We don’t go for anything as fancy as a “Mission Statement” or “Food Policy”, rather we aim to source the best local ingredients from the excellent producers on our doorstep, prepare great tasty food, with daily specials here on the premises, and sell it you at a reasonable price. We are equally proud of our drinks offering with 6 real ales, draught ciders & lagers, and East Anglia’s widest range of spirits, with over 70 gins you can experience something truly unique.

Open: Monday to Sunday 8am to 10pm Address: 13 Museum Street, Ipswich. Suffolk. IP1 1HE E: W:

Open: Monday - Saturday 11.00am 11.00pm. Sunday 12.00 noon - 10.30pm Food served 7 days a week Address: The Street, Newbourne, Woodbridge IP12 4NY E: W:

Open: 12-3 & 5-close Mon-Fri & we are open all day at weekends Address: Theatre Street, Woodbridge, Suffolk IP12 4NE (Just off the Market Hill) E: W:

T: 01473 230293

T: 01473 736307

T: 01394 383808

Buzzing brasserie style restaurant with café bar set within the building converted from the Arlingtons Ballroom. The perfect venue to catch up with friends, talk business, celebrate special occasions. French style menu served in typical informal Brasserie manner offering a large selection of freshly prepared Suffolk reared meat dishes and vegetarian choices as well as fish & shellfish from sustainable sources. Plus takeaway deli, breakfast from 8am, light meals and homemade cakes throughout the day.

The fountain

Located in the lovely old village of Tuddenham St Martin, 3 miles north of Ipswich, informal bistro style restaurant set in an oldie worldy 16th century country pub with, great food, great service and great value. We can cater for any parties from 2 to 45 people. The menu comprises of a full A La Carte menu and a set 2 or 3 course menu. For reservations please call 01473 785377 or email

the maybush

Recently beautifully refurbished The Maybush Inn sits on the banks of the Deben in Waldringfield. The busy riverside pub and restaurant affords panoramic views across the river and beyond. The Maybush has become famous for its excellent food offering with a wide range and varied menu including local game, meats and fresh seafood. Vegetarian options and children’s menu available. Food offers are available throughout the week – See our website for details.

The admirals head

Set in pretty Little Bealings, The Admiral’s Head has been a pub for more than 200 years and retains its beautiful Georgian features. The menu includes Italian specialities courtesy of chef Rosario DeAngelo, as well as traditional favourites. Book now for our special Mother’s Day set menu and treat your Mum to a lovely Sunday lunch. As always, three cask ales on tap and a great list of Old and New World wines.

Open: Monday to Friday 12pm - 2pm & 6pm to 9pm. Saturday 12pm - 2pm & 6pm - 9.30pm Sunday 12pm to 3pm Closed Evening Address: The Street, Tuddenham St. Martin, IP6 9BT E: W:

Open: Monday- Saturday 11.00am 11.00pm. Sunday 12.00 noon - 10.30pm Food served 7 days a week Address: Cliff Road, Waldringfield, Woodbridge, SuffolkIP12 4QL E: W:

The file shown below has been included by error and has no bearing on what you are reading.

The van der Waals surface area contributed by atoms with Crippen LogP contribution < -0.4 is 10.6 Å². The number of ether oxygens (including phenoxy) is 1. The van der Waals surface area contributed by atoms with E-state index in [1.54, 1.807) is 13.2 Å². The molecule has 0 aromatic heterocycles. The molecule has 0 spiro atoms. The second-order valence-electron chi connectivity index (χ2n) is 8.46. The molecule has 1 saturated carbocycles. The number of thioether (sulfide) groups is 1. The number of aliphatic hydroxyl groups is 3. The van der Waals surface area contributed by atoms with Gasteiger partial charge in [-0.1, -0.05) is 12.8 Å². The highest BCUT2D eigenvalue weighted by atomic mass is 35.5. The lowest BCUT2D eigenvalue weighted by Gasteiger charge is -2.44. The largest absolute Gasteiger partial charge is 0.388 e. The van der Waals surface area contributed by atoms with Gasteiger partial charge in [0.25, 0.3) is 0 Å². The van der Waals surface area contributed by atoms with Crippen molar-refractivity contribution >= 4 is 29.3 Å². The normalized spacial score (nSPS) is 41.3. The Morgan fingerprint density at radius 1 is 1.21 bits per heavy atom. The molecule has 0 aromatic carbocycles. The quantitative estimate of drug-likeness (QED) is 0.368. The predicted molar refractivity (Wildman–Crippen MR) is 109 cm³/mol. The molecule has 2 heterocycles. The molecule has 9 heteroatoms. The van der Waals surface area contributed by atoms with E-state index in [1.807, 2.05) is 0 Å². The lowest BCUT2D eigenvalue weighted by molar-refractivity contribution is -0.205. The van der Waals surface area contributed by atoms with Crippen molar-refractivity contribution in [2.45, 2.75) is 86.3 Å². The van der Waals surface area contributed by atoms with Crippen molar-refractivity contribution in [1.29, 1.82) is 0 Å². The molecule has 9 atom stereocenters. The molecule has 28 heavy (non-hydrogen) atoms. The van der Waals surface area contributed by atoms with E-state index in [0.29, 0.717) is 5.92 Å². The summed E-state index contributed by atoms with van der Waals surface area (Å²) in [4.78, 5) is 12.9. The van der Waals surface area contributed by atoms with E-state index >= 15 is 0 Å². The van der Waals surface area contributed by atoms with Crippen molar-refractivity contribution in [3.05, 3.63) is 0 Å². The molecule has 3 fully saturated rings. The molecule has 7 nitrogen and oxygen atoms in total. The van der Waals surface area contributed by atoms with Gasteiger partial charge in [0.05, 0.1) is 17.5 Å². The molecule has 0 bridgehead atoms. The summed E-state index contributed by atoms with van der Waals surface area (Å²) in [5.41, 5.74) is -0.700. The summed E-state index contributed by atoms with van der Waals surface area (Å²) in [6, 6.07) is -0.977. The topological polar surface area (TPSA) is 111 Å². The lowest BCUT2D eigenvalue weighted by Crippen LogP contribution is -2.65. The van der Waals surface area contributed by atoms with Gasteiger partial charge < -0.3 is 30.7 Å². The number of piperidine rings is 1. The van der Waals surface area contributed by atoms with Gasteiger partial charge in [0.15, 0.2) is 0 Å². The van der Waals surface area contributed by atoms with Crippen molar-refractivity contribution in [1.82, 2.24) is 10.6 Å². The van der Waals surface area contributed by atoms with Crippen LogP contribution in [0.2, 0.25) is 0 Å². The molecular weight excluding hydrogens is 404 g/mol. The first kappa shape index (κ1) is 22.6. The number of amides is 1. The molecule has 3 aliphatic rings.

Open: All day Tuesday to Saturday and Sunday lunch time Address: Sandy Lane, Little Bealings, Woodbridge, Suffolk, IP13 6LW E: W:

T: 01473 785377

T: 01473 736215

T: 01473 625912

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Food Gallery

The Arboretum at Fynn Valley


Satis house

The Arboretum in Ipswich’s High Street has a well deserved reputation for providing outstanding food using the freshest local produce. Owner Head Chef Ben Taylor has now expanded his thriving operation into our Club. With delicious food and exciting new menus, served either in the cosy refurbished Courtyard Bar or spacious Restaurant, the Arboretum at Fynn Valley is the perfect place to bring family and friends for a meal. Full details can be found on our website. Open: Open lunch and evening except closed all day Monday and Sunday evenings Address: Fynn Valley Golf Club, Witnesham, Ipswich, Suffolk, IP6 9JA E: W:

A beautiful 14th century half-timbered inn with cosy open fires offering a selection of local ales including Mauldons, Greene King and Adnams. We’re perfectly positioned for touring, walking and cycling in the beautiful surrounding countryside and have four comfortable bedrooms all with an elegant country air, recently awarded 3 Rosettes Silver. Our menu changes every month offering quality food at reasonable prices. Don’t miss the Sunday roast menu with our famous leek sauce! Dogs welcome. Open: Tuesday - Saturday: 12 noon to 3pm - 6pm to 11pm. Sunday: 12 noon to 6pm Address: 37 The Street, Chelsworth, Suffolk, IP7 7HU E: W:

Satis House is a Grade II listed Georgian property offering a two rosette modern British restaurant that prides itself on sourcing local seasonal produce. Set in three acres of beautiful parkland you can choose to stay, eat or drink enjoying a friendly and relaxed atmosphere. With modern conveniences in 18th Century splendour, the hotel accommodation includes tastefully furnished bedrooms with some featuring four poster-beds and antique bathrooms.

T: 01473 785202

T: 01449 743952

T: 01728 668418

sutton plough

The ship

Open: Daily for Dinner: 6.30pm till 11.00pm Address: Main Road A12, Yoxford, Nr. Saxmundham, Suffolk, IP17 3EX E: W:

The Coach & Horses

The Coach & Horses located just outside of Woodbridge, has extremely good access to the A12 with ample parking. Originally a staging inn or coach house, it’s historical role is equally well served today providing great family food. We offer a great combination of quality, value and atmosphere that the Deben Inns are renowned for.